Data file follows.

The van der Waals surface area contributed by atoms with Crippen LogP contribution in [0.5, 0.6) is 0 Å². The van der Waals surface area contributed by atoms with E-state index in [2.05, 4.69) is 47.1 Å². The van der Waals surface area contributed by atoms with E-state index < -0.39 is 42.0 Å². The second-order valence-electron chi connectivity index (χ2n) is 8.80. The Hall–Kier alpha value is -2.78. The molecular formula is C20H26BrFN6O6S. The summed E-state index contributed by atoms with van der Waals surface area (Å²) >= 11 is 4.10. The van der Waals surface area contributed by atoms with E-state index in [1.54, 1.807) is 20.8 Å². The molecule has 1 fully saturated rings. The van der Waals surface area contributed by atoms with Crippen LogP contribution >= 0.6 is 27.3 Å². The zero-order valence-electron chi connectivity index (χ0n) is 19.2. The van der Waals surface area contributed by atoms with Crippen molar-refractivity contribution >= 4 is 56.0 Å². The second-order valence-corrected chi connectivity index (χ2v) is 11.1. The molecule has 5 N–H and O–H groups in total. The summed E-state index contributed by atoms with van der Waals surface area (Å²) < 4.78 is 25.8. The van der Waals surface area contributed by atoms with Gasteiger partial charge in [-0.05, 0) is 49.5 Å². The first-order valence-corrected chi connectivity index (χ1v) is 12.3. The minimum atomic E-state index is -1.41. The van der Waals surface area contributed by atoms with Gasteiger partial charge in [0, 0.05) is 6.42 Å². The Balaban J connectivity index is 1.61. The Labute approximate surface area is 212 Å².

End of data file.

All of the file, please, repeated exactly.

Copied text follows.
The van der Waals surface area contributed by atoms with Crippen LogP contribution in [0.5, 0.6) is 0 Å². The van der Waals surface area contributed by atoms with E-state index in [2.05, 4.69) is 47.1 Å². The van der Waals surface area contributed by atoms with E-state index < -0.39 is 42.0 Å². The second-order valence-electron chi connectivity index (χ2n) is 8.80. The Hall–Kier alpha value is -2.78. The molecular formula is C20H26BrFN6O6S. The summed E-state index contributed by atoms with van der Waals surface area (Å²) >= 11 is 4.10. The van der Waals surface area contributed by atoms with E-state index in [1.54, 1.807) is 20.8 Å². The molecule has 1 fully saturated rings. The van der Waals surface area contributed by atoms with Crippen LogP contribution >= 0.6 is 27.3 Å². The zero-order valence-electron chi connectivity index (χ0n) is 19.2. The van der Waals surface area contributed by atoms with Crippen molar-refractivity contribution >= 4 is 56.0 Å². The second-order valence-corrected chi connectivity index (χ2v) is 11.1. The molecule has 5 N–H and O–H groups in total. The summed E-state index contributed by atoms with van der Waals surface area (Å²) < 4.78 is 25.8. The van der Waals surface area contributed by atoms with Gasteiger partial charge in [-0.05, 0) is 49.5 Å². The first-order valence-corrected chi connectivity index (χ1v) is 12.3. The minimum atomic E-state index is -1.41. The van der Waals surface area contributed by atoms with Gasteiger partial charge in [0, 0.05) is 6.42 Å². The Balaban J connectivity index is 1.61. The Labute approximate surface area is 212 Å².